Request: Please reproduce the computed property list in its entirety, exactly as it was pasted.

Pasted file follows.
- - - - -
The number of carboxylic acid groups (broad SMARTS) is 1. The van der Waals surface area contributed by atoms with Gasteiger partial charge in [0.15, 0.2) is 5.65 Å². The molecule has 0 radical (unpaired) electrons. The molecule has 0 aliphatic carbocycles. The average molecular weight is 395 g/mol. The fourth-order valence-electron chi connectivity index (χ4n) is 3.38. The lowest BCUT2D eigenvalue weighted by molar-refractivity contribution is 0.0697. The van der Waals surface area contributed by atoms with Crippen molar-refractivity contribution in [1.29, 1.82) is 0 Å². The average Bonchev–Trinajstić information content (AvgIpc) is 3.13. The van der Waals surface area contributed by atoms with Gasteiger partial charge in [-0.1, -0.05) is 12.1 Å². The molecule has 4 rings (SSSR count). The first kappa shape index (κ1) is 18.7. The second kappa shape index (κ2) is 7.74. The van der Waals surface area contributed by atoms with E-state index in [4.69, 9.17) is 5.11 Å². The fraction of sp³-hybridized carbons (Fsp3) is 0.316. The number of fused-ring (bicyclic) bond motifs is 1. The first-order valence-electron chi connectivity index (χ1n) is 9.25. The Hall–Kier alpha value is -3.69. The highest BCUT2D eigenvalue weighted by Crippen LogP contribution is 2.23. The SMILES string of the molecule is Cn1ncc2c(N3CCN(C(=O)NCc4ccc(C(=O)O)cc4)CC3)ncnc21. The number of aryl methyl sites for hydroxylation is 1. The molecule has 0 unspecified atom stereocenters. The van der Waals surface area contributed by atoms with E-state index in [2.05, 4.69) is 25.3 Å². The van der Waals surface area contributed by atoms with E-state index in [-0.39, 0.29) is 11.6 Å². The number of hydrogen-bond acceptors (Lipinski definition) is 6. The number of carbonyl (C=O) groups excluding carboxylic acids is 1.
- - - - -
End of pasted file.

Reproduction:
The number of carboxylic acid groups (broad SMARTS) is 1. The van der Waals surface area contributed by atoms with Gasteiger partial charge in [0.15, 0.2) is 5.65 Å². The molecule has 0 radical (unpaired) electrons. The molecule has 0 aliphatic carbocycles. The average molecular weight is 395 g/mol. The fourth-order valence-electron chi connectivity index (χ4n) is 3.38. The lowest BCUT2D eigenvalue weighted by molar-refractivity contribution is 0.0697. The van der Waals surface area contributed by atoms with Crippen molar-refractivity contribution in [1.29, 1.82) is 0 Å². The average Bonchev–Trinajstić information content (AvgIpc) is 3.13. The van der Waals surface area contributed by atoms with Gasteiger partial charge in [-0.1, -0.05) is 12.1 Å². The molecule has 4 rings (SSSR count). The first kappa shape index (κ1) is 18.7. The second kappa shape index (κ2) is 7.74. The van der Waals surface area contributed by atoms with E-state index in [4.69, 9.17) is 5.11 Å². The fraction of sp³-hybridized carbons (Fsp3) is 0.316. The number of fused-ring (bicyclic) bond motifs is 1. The first-order valence-electron chi connectivity index (χ1n) is 9.25. The Hall–Kier alpha value is -3.69. The highest BCUT2D eigenvalue weighted by Crippen LogP contribution is 2.23. The SMILES string of the molecule is Cn1ncc2c(N3CCN(C(=O)NCc4ccc(C(=O)O)cc4)CC3)ncnc21. The number of aryl methyl sites for hydroxylation is 1. The molecule has 0 unspecified atom stereocenters. The van der Waals surface area contributed by atoms with E-state index in [2.05, 4.69) is 25.3 Å². The van der Waals surface area contributed by atoms with E-state index in [-0.39, 0.29) is 11.6 Å². The number of hydrogen-bond acceptors (Lipinski definition) is 6. The number of carbonyl (C=O) groups excluding carboxylic acids is 1.